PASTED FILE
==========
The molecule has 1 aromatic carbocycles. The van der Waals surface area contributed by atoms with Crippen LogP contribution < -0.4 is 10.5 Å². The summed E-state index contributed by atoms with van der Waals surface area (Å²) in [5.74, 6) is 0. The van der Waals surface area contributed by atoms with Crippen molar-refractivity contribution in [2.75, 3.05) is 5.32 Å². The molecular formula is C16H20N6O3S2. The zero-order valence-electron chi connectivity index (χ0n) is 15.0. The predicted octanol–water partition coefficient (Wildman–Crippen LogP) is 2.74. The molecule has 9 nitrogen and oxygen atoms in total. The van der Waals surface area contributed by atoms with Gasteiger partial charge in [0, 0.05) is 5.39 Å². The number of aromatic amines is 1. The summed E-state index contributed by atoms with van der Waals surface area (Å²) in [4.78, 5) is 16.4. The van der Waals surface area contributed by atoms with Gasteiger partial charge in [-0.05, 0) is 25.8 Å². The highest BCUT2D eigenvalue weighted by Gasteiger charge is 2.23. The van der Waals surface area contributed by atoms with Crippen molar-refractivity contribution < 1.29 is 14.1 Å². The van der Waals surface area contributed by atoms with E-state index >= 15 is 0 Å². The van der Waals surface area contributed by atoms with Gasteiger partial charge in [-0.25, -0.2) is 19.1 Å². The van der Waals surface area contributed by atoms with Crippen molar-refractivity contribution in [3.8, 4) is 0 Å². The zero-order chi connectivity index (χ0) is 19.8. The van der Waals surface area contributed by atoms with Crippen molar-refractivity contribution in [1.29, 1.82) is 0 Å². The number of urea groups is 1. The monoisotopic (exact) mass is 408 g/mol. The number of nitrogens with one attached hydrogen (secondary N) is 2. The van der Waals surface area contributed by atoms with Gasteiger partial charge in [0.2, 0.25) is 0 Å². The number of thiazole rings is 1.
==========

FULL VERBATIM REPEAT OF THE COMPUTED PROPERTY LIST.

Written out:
The molecule has 1 aromatic carbocycles. The van der Waals surface area contributed by atoms with Crippen LogP contribution < -0.4 is 10.5 Å². The summed E-state index contributed by atoms with van der Waals surface area (Å²) in [5.74, 6) is 0. The van der Waals surface area contributed by atoms with Crippen molar-refractivity contribution in [2.75, 3.05) is 5.32 Å². The molecular formula is C16H20N6O3S2. The zero-order valence-electron chi connectivity index (χ0n) is 15.0. The predicted octanol–water partition coefficient (Wildman–Crippen LogP) is 2.74. The molecule has 9 nitrogen and oxygen atoms in total. The van der Waals surface area contributed by atoms with Gasteiger partial charge in [0, 0.05) is 5.39 Å². The number of aromatic amines is 1. The summed E-state index contributed by atoms with van der Waals surface area (Å²) in [4.78, 5) is 16.4. The van der Waals surface area contributed by atoms with Gasteiger partial charge in [-0.05, 0) is 25.8 Å². The highest BCUT2D eigenvalue weighted by Gasteiger charge is 2.23. The van der Waals surface area contributed by atoms with Crippen molar-refractivity contribution < 1.29 is 14.1 Å². The van der Waals surface area contributed by atoms with E-state index >= 15 is 0 Å². The van der Waals surface area contributed by atoms with Gasteiger partial charge in [-0.25, -0.2) is 19.1 Å². The van der Waals surface area contributed by atoms with Crippen molar-refractivity contribution in [3.8, 4) is 0 Å². The zero-order chi connectivity index (χ0) is 19.8. The van der Waals surface area contributed by atoms with Crippen molar-refractivity contribution in [1.29, 1.82) is 0 Å². The number of urea groups is 1. The monoisotopic (exact) mass is 408 g/mol. The number of nitrogens with one attached hydrogen (secondary N) is 2. The van der Waals surface area contributed by atoms with Gasteiger partial charge in [0.2, 0.25) is 0 Å². The number of thiazole rings is 1.